Join GitHub today
GitHub is home to over 28 million developers working together to host and review code, manage projects, and build software together.Sign up
Add item-per-item iteration so that users don't need to manage "pages" of results #86
This pull request is motivated by the CPAN Pull Request Challenge, http://cpan-prc.org/.
Unfortunately, I am not a regular user of this module, so I'd welcome pointers to typical workflows or relevant reverse dependencies which I could add as tests.
Hello Fayland, you write:
Hello. thanks for the patching. overall it looks very good even I didn't test it yet.
Fine! I'll complete the other submodules next week.
just wondering why we need close_*?
I added these out of old habits - it depends on how the module is used. For command line scripts based on Net::GitHub you don't need close_*. But if you want to embed it into a webserver, then the "open" queries would hang around forever. Not only would the result sets pile up in memory, but they would also prevent a user to see the first issue if they didn't walk through the complete queue of issues the day before. I'll add that to the documentation. An alternative would be to go object oriented and create result objects (similar to what Pithub::Result does). In that case, the query results would be dropped automatically when the result object goes out of scope. I could do this if you prefer it. It needs some refactoring, though, because each result set object would need to be able to fetch new pages from the API. By the way: If you call close_issue(...) and then next_issue() again, you don't consume GitHub API calls. The code will fetch the first page, which should still be in the cache. -- Cheers, haj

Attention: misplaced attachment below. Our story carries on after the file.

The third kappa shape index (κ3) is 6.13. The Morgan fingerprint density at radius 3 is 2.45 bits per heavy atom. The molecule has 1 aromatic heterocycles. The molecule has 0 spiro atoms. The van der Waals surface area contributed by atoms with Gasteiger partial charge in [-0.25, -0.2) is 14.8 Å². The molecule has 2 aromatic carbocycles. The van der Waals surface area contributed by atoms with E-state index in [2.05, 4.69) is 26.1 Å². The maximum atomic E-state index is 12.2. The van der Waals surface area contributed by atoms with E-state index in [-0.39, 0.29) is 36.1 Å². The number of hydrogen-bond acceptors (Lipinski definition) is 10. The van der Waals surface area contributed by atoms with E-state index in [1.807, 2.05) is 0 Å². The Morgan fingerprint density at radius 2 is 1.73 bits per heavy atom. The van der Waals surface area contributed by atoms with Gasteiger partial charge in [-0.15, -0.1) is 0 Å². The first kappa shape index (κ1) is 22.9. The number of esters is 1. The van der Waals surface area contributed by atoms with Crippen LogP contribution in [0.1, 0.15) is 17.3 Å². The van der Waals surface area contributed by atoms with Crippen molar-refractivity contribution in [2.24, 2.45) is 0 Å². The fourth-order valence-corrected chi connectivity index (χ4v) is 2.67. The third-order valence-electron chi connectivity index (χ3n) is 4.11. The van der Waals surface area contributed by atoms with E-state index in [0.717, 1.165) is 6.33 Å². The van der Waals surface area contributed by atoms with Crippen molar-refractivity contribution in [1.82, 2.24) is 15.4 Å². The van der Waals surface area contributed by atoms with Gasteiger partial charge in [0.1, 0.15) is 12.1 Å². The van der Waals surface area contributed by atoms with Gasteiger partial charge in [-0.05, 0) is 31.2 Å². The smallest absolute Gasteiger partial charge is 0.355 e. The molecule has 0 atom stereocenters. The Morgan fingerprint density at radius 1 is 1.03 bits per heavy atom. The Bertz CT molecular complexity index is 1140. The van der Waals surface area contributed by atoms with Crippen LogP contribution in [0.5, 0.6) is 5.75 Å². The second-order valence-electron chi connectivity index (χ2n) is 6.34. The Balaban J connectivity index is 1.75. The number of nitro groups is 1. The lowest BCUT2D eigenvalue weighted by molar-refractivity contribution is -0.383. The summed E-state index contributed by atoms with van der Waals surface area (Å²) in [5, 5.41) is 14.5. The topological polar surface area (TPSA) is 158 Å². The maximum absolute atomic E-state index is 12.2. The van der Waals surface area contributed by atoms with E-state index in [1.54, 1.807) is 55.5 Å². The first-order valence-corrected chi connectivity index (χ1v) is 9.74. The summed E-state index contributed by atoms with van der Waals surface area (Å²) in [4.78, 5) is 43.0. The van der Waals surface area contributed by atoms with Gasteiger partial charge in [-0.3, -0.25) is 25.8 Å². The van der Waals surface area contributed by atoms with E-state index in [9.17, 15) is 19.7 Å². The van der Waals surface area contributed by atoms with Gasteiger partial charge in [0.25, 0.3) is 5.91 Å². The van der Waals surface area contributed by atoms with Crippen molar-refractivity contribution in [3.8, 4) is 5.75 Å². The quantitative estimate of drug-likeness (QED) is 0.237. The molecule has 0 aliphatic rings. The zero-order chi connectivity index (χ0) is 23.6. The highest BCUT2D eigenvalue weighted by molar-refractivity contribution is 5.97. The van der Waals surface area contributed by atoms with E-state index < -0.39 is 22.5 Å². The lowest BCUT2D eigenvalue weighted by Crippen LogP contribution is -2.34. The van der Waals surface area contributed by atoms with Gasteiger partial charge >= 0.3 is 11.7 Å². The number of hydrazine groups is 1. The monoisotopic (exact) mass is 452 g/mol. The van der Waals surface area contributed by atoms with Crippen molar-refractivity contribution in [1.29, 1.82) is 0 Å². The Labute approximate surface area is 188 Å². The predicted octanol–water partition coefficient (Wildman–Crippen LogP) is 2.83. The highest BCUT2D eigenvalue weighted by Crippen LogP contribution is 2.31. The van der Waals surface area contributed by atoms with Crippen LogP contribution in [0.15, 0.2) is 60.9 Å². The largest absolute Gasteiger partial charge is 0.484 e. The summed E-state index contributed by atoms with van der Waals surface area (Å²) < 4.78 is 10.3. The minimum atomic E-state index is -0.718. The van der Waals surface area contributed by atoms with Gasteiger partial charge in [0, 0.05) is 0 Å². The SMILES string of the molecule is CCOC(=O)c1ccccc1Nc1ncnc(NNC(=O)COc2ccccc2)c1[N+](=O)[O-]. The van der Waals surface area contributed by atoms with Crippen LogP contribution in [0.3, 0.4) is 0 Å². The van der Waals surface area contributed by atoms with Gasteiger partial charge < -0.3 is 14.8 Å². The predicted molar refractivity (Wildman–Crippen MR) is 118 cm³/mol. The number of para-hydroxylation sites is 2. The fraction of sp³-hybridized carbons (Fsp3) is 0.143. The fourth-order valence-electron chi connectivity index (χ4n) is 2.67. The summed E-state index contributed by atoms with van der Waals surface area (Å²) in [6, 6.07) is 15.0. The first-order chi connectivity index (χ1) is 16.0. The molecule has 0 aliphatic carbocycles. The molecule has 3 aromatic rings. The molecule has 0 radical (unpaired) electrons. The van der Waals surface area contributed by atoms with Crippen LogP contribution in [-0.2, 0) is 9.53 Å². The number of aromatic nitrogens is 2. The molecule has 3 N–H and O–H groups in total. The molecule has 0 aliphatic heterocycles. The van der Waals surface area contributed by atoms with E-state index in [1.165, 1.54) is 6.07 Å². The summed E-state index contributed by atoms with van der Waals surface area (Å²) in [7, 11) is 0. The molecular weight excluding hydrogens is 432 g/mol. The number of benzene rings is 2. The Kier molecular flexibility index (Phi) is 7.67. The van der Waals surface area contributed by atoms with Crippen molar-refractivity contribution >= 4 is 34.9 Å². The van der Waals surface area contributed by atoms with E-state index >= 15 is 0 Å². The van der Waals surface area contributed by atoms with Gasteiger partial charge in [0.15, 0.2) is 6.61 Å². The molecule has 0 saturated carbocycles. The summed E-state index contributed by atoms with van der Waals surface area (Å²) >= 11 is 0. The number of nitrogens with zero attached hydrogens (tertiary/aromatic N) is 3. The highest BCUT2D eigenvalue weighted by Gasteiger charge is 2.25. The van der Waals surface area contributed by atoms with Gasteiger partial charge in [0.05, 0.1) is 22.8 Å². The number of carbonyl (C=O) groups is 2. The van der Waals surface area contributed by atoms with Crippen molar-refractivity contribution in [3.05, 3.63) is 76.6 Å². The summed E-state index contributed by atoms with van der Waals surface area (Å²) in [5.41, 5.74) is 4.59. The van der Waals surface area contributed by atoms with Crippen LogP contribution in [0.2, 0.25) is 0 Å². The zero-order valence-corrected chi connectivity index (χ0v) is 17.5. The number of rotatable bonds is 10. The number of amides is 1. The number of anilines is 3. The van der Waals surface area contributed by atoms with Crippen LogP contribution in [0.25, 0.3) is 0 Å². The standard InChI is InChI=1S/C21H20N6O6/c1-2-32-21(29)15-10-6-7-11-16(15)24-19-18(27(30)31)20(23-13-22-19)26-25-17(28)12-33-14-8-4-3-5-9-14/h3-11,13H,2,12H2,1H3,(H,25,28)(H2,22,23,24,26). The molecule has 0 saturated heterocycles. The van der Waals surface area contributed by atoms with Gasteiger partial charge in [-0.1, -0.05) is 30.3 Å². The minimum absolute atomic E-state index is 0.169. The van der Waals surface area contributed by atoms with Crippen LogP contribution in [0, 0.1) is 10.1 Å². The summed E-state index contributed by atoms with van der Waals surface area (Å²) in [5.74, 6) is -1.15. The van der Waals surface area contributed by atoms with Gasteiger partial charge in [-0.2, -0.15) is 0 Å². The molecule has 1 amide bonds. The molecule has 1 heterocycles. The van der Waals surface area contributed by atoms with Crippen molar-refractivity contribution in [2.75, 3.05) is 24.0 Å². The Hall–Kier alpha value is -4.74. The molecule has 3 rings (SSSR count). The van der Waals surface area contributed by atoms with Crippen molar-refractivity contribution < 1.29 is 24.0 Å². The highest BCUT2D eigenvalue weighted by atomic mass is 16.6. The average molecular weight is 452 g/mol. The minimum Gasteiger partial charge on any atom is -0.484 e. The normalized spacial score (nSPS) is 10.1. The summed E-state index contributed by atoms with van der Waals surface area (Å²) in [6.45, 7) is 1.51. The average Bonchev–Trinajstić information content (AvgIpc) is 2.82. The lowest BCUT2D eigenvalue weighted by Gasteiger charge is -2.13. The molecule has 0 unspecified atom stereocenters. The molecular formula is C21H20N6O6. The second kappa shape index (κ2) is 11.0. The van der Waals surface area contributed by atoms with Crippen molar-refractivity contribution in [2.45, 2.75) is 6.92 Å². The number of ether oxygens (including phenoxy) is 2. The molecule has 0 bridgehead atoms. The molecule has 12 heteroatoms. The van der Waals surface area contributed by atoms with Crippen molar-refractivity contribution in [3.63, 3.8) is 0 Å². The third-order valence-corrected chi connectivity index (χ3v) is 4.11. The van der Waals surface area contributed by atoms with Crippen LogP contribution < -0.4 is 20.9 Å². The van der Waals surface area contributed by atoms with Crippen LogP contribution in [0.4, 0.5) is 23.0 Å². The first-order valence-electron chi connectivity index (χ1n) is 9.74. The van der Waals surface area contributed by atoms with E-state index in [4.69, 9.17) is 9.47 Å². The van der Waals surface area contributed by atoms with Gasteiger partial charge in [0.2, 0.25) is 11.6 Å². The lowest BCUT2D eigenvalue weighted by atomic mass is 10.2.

A section whether, when and why close_xxx methods may be needed has been included in lib/Net/GitHub/V3.pm, next to the existing section about pagination.
What is still open is pagination of search results (Search.pm), which has easy and tricky parts. It is easy to derive the next_ and close_methods from what is there. The JSON result comes as a hashref instead of an arrayref, so we could iterate over the list elements of the 'item' key with a few extra lines. However, the hash response is there for a reason: In addition to the items, it contains information about the total number of hits, and whether there was a timeout on the server side. I consider this information vital: Iterating over millions of hits is a very bad idea, and interpreting incomplete results is a very bad idea as well. In both cases, the caller needs to adjust his query.
So, a possible approach would be to die if the server reports incomplete results, and also to die if the total number of hits exceed a defined threshold (but which threshold is good enough? Should be configurable on creation of the Search object...).
A second approach would store the two values after the first next_repository (or next_issue, or...) in the Search object. The user would need to call next_ once before he can evaluate the values and maybe abort the iteration.
As a third approach, we could add total_xxx and is_complete_xxx methods to each of issues, repositories, code and users.
And, of course, we could leave searching as it is. The page-per-page iteration works just fine, and the two values are returned in the page response so that the caller can (must!) check the.
Do you have any preferences? Maybe we should followup in another pull request?